Monday, March 16, 2009


Sometimes I wonder if we old school D&D'ers aren't just a bunch of crotchety old farts who are out of touch with the real world.

I mean, I read Wil Wheaton's blog. He played the hell out of D&D back in the day, when he was a kid, like we all did. Sure, it wasn't the '74 rules, but it was based directly on them -- it's effectively the same game. Sure closer than AD&D was at the time.

And ol' Wil has, through his celebrity blogger/geek status, gotten to get in on a 4e game with other geeks. And he loves it. He even got out his old Mentzer Basic set and read through it, which shows me that at least he can easily see a continuity between where we as a hobby were and where the current wave now is.

And that's cool. That's okay for them as likes it. They're having fun, and that's what counts.

But then I remember playing 3rd edition. I've had a lot of fun with it, but I also remember the rules arguments, the discussions, the sheer "trying to wrap our aging heads around strange and badly worded concepts" of it all (I still hate the unnecessarily complex "attacks of opportunity crap").

And I can't help but contrast it with the game I'm currently in. Aaron Kesher, over at Sandbox Empire, is the referee -- and I use that word advisedly. No lordly Dungeon Master he. He's just a guy with a world that he lets us visit. It's his sandbox, but it's our playground.

And play is what we do. We discuss rules, but only to see what fits us best as a group. We defer all final decisions to Aaron, because it's his world. We make bad jokes (okay, that's mostly me...). We come up with weird and strange notions (which Aaron makes note of...)

But we don't have the knock-down drag out rules arguments. We really don't.

We also don't have a lot of powergaming. Or any, for that matter. The routine goes like this. "Oh, man, I only have a twelve Strength? And a nine Intelligence?" "Don't worry; stats aren't as important as they are in later editions." "Well, okay..."

Twenty minutes later.

"Yeah, I think I would go ahead and pull the lever anyway -- after all I only have a five Wisdom!"

Players learn to have fun with their characters, warts and all. There's so little given in game terms that the players, highly creative sorts after all, simply have to come up with something interesting, whether background or quirks or philosophy or whatever.

And we're loving it! We don't need piles of rulebooks as high as a dragon's eye. We don't need power attacks or healing surges; we just go in their and risk death for gold and glory.

We also don't need a complex skill set. You want to do something? Go ahead and try! Depending on your stats, your personality, the Referee's whim and quite probably the phase of the moon, it might be easier or harder, but unless it's a specific class skill (such as spellcasting), you at least have a chance. And that's all you really need.

And death happens, don't think otherwise. Each death means a new opportunity to try again with a new character. We've played three times and I'm on my third character. Nobody has gotten beyond level one. But we keep coming back, and we keep having a good time. And if we don't like something in the game, we can always ask the referee to change it. He might not, but we know that we can ask.

So yeah, the kids out there can call me a crotchety old fart if they like. Their words pass by me like a spring breeze. They can have their shiny new 4th edition, too, and more power to them! Anything that keeps them off my old school lawn is fine by me. Plus they help keep my friendly local game store alive, which gives me a place to play. And if we show them how it's done, they might just join us and find out how much fun a good old dungeon crawl can be.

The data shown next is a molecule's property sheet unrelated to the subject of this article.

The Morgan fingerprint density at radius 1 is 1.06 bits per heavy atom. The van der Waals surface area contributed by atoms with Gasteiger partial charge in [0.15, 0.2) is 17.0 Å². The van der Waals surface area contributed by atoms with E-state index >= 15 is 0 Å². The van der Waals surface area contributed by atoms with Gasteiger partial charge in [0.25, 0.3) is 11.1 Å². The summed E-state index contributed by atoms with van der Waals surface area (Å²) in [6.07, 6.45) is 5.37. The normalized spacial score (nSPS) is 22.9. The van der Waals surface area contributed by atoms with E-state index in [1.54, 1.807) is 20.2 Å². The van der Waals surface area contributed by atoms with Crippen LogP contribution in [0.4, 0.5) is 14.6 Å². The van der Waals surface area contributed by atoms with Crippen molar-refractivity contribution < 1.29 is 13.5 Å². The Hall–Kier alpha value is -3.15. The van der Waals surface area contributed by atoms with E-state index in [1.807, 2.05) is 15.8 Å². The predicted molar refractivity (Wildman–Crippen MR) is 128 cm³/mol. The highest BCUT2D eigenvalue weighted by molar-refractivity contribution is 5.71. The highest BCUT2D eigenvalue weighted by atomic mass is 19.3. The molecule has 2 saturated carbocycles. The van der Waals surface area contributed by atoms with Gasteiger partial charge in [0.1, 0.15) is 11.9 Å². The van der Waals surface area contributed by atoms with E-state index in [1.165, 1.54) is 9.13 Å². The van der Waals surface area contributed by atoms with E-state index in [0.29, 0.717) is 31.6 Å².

At least that's the way I see it.


Chris said...

"But then I remember playing 3rd edition. I've had a lot of fun with it, but I also remember the rules arguments, the discussions, the sheer "trying to wrap our aging heads around strange and badly worded concepts" of it all (I still hate the unnecessarily complex "attacks of opportunity crap")."

*nods in sombre recognition*

Been there, done that, threw out half the system because it read too much like a legal text for my (Mentzer and 1E AD&D-trained) tastes.

Good stuff CSAG.

Sham aka Dave said...

Hey, I resemble that comment!

kesher said...

My friend, I could not have said it better myself. The mindset is completely different. We're having too much damn fun to argue!

And isn't that the point?

Word Verification: hothmenc

Neil Ford said...

I believe I resemble that comment too ;)

Just returned from an dalliance with indie hippy games and I have to say, I much prefer the simple life. I am home.

- Neil.

Paul Weimer said...

There is a forgespeak phrase "Fun Now".

Aaron (not Adam! ;) ) manages to provide "Fun Now" for the oD&D games. That's golden

Paul (aka Torren, Cleric of Sol Invictus, praise be his power and name!)

kesher said...

Thanks, Paul (not Justin!) I've absolutely thought of Fun Now in connection with what we're doing. However, I think it's important to always remember that it's all of us generating the Fun!

In the indiegame world (and this is just my thing) I got too clogged up with expectations, I think. For whatever reason, finding my way back here, to this game, this community, has helped me to focus on only one expectation: Fun.

And that has opened up a world of possibility that I haven't had access to since I was 12...

Will Douglas said...

I remember that I wanted to say something else at the time I posted this, but forgot while I was writing it.

It's something Jimmy Buffett said in one of his books about the difference between Disneyworld and New Orleans.

He said that, in Disneyworld, you go there and fun is manufactured for you. Whereas when you go to New Orleans, fun just happens.

He said it better than that, but you get the drift. (OD&D is New Orleans.)